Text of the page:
Conversely, the Pharisee’s desperation takes a slightly different form.  His, one might say, is a desperation that is still in development, and avoiding the crisis that comes with genuine honesty remains his central goal.  In the end, there is no difference between the Pharisee and the tax collector in terms of their need for God’s mercy, but the Pharisee will do anything to avoid that fact.  To open up, to make himself vulnerable to the fact that, in spite of his best efforts, including fasting and tithing, he still cannot climb a ladder to God’s mercy, well that is just too frightening.  That his spiritual health is not improving through these efforts and that he might not be in as much control as he wants to believe, well that is a thought to be suppressed at any and all costs.   He wants, it seems, to believe that God is rewarding him for all that he has done and continues to do, and the only way to ensure that is to point out the differences not between him and God, but between him and others, between him and thieves, rogues, those who cheat on their spouses, and finally the tax collector whose loud groans he can hear in the distance.  This space that the Pharisee is carving out, though, does not end there, nor can it.  No, instead, because he cannot bear a God who does not leave him in control, the Pharisee will finally attempt to sever that relationship as well, praying not to God, but to his own good deeds, for this is the where all his trust is finally placed. All this in an attempt to avoid this one central fact, we need God, and we need God desperately.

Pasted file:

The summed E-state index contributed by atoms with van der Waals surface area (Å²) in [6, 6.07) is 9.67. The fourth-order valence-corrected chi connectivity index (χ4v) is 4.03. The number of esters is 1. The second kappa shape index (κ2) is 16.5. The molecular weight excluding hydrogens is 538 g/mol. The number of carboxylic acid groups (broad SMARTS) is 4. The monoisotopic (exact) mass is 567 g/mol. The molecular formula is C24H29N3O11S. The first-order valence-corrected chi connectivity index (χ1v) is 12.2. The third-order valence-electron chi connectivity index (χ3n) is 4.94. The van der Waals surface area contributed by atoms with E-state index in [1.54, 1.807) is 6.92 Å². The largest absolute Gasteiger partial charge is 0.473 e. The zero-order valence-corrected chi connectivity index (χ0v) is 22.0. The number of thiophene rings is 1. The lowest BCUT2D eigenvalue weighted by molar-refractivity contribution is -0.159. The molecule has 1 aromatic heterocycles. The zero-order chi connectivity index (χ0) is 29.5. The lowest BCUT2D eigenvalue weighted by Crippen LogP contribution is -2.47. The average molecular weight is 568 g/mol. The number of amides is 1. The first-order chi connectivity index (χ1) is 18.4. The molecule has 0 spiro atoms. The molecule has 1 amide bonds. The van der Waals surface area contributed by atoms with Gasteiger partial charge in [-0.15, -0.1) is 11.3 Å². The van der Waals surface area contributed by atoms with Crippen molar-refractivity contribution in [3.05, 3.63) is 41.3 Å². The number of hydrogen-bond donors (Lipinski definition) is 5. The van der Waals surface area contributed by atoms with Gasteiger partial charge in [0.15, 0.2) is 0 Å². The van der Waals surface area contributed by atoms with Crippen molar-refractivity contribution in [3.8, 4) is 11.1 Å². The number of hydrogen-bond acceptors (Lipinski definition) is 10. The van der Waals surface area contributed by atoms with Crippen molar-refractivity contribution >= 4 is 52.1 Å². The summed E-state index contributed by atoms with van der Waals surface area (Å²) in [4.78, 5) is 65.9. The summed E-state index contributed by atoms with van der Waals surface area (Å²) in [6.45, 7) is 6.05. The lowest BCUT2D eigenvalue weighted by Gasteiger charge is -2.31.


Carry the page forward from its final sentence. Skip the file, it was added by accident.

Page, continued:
And it is not that Pharisee was performing the wrong task where the tax collector had figured out that actively being humble was what prompted God’s mercy.  No, this is not a story that ends with that neat, little take-away.  Instead, what grounds this story is the same realities that ground our story, our need for a merciful God.  A God whose love reaches over our notions of progress and greets us right in the middle of our lives, and a God who will not be the reward for the way we perform in our lives, be it at work, at home or in the context of our relationship to God.    Really, what we need is a God who surrounds us in our desperation, our worry, and our concern.  We, like the Pharisee and the tax collector, like the priest and the grifter, need a God whose presence is constant, even and especially when our living seems to consist of  little more than just getting through each day.  We need a God whose love is present in the morning, when the alarm goes off too soon and we are questioning whether or not it is even worth it to begin yet another exhausting day.  Indeed, we need a God who will go to the cross on our behalves, so that we may know for certain that there is no place, no life circumstance, which will ever separate us from the love of God.Yes, a God who is there when we must admit that it is not getting better.